At last, the cardiologists of Rome can rest easy. “The heart is designed to palpitate,” said Daniele De Rossi when asked in November how much longer he planned to keep Roma’s fans waiting to discover if he would sign a new contract with the club. On Sunday, those tense tickers got relief when it was confirmed that the midfielder signed a new five-year deal that ties him to the Giallorossi through to 2017.
Some contract it was too—€5.5m per year in guaranteed salary, plus further bonuses that will in reality take it to at least €6m. That would be enough to make him the joint-best paid Italian player in Serie A, alongside Juventus’s Gigi Buffon. According to Gazzetta dello Sport’s numbers, it also represents about one tenth of the club’s total turnover. Of greater importance to the fans however was that, despite initial reports to the contrary, the deal did not include any release clauses.
De Rossi could hardly be blamed for taking his time to make what was a very significant decision. This would likely be, he noted, the last major contract of his career, and the alternatives were not inconsiderable. Among his suitors were clubs as storied as Real Madrid and as rich as Manchester City. Both De Rossi and Roma’s general manager Franco Baldini acknowledged that he had been offered “silly money” to play elsewhere.
What was noteworthy, though, was the explanation he gave for his decision to stay. De Rossi said money was a factor – while noting that he could have had much more elsewhere – as was his love for the club he supported as a boy. But also important was his desire to continue working with a man who had at one point stood accused of undermining the club’s Roman values: the manager Luis Enrique.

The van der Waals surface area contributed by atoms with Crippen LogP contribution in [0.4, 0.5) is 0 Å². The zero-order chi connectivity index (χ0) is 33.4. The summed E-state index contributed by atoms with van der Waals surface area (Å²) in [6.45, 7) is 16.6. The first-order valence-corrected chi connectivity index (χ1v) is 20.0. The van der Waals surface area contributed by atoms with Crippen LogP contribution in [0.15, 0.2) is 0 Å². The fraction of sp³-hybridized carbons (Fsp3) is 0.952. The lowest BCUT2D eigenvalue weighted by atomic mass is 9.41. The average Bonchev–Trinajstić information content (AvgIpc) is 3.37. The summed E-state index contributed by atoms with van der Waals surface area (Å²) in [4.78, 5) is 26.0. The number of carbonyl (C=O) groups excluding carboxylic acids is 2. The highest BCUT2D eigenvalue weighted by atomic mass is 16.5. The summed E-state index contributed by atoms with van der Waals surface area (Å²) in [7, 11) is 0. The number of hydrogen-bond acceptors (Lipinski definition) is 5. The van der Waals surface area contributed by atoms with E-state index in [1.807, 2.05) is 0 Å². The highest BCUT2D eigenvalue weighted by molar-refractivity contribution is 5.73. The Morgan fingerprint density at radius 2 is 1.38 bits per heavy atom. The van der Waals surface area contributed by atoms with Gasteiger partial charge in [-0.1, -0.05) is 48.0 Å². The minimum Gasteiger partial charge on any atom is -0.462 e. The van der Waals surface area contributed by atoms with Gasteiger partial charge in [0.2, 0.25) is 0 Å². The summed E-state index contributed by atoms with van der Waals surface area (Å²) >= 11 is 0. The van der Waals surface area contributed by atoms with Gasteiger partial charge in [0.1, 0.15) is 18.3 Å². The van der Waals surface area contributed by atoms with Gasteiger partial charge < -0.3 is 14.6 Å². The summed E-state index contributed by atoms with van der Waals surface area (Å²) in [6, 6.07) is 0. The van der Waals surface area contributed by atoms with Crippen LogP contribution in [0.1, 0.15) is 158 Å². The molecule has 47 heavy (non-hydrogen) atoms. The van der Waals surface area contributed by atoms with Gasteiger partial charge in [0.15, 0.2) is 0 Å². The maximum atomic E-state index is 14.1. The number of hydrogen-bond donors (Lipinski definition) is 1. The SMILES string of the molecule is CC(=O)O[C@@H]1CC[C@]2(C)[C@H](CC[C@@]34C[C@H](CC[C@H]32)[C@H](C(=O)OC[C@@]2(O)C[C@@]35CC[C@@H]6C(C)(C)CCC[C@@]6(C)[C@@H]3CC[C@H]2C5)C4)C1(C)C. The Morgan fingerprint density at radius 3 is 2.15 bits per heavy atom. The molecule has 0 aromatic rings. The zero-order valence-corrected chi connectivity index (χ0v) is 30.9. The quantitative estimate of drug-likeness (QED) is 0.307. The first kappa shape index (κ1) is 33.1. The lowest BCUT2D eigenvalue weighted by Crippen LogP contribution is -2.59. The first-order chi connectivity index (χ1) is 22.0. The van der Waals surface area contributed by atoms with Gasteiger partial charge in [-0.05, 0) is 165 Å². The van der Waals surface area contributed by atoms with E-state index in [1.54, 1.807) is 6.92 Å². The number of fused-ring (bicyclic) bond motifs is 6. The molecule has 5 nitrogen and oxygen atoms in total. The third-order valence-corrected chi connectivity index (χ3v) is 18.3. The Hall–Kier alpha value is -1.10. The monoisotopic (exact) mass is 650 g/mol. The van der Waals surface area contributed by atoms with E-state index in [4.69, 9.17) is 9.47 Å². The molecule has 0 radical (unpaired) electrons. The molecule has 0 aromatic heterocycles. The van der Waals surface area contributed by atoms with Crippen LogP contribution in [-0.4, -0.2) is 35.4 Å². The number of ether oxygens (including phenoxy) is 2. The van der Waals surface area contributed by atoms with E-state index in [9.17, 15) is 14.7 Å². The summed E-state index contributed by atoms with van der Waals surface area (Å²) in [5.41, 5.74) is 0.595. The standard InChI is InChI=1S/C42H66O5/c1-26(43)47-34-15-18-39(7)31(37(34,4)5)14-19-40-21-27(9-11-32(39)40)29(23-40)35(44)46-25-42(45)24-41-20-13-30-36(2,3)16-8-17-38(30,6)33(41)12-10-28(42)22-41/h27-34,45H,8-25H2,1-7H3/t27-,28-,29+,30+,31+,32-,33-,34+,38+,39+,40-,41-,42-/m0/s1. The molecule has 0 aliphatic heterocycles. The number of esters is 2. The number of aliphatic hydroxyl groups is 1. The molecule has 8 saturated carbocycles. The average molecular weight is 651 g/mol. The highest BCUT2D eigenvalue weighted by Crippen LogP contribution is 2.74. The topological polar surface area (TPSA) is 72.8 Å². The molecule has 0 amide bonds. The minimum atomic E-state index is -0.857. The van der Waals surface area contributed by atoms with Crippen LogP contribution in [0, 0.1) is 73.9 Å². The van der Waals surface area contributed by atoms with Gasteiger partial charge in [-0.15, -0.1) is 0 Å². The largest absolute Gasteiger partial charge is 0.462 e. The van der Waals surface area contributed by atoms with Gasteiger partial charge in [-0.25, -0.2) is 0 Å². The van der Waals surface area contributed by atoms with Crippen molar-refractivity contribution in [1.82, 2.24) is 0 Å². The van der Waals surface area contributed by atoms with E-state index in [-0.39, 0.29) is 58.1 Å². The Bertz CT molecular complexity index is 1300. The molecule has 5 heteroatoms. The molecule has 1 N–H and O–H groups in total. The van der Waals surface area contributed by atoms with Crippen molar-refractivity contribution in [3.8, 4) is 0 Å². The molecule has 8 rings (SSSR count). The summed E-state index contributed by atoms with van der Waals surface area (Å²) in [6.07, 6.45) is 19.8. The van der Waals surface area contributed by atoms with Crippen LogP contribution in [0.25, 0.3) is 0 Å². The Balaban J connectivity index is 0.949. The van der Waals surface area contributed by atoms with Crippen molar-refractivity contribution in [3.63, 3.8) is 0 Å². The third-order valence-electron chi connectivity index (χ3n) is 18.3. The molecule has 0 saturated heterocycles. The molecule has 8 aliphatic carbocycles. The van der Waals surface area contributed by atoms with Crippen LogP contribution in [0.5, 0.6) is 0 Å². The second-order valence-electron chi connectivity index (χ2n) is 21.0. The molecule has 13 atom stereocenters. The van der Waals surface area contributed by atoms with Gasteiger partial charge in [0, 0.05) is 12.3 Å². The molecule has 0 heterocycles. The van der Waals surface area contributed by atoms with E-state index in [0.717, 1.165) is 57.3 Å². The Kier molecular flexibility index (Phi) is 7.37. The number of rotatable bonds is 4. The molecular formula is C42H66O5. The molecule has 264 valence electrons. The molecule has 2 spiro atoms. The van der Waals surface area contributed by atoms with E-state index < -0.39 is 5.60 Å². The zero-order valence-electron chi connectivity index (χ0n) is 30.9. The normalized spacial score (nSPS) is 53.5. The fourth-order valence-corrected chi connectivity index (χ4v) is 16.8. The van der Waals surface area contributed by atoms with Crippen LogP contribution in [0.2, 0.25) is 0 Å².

“He was fundamental. He has relit that flame which all footballers need,” said De Rossi of Enrique, the Asturian tactician appointed by the club’s new American owners during the summer. “He is the best manager I have ever worked with.”
That is high praise from a player who has been coached by Fabio Capello, Luciano Spalletti and Claudio Ranieri at club level, as well as Marcello Lippi and Cesare Prandelli with the national side (indeed, the latter had also worked with him during an extremely brief tenure at Roma in 2004). Enrique has only been working as a coach for three-and-a-half years, and his only previous post was with the Barcelona B team.
The truth is that De Rossi was taken with Enrique from day one, and was heard departing his first meeting with the new manager in July saying, “This challenge really excites me too, with you we will do great things”. Il Giornale’s report of that meeting cited sources at Roma’s Trigoria training ground saying they had never seen the player appear more motivated.
To some, De Rossi’s warm welcome for the new manager came as a surprise. The club’s other great homegrown hero, the captain Francesco Totti, had made plain his scepticism over the new regime – heralded as it was by statements from Baldini on his pleasure at finding a manager “uncontaminated” by the Italian game. To Totti’s mind, and to those of many supporters, Enrique’s appointment was an unwelcome attempt to impose foreign values on a team and a city that takes great pride in its heritage.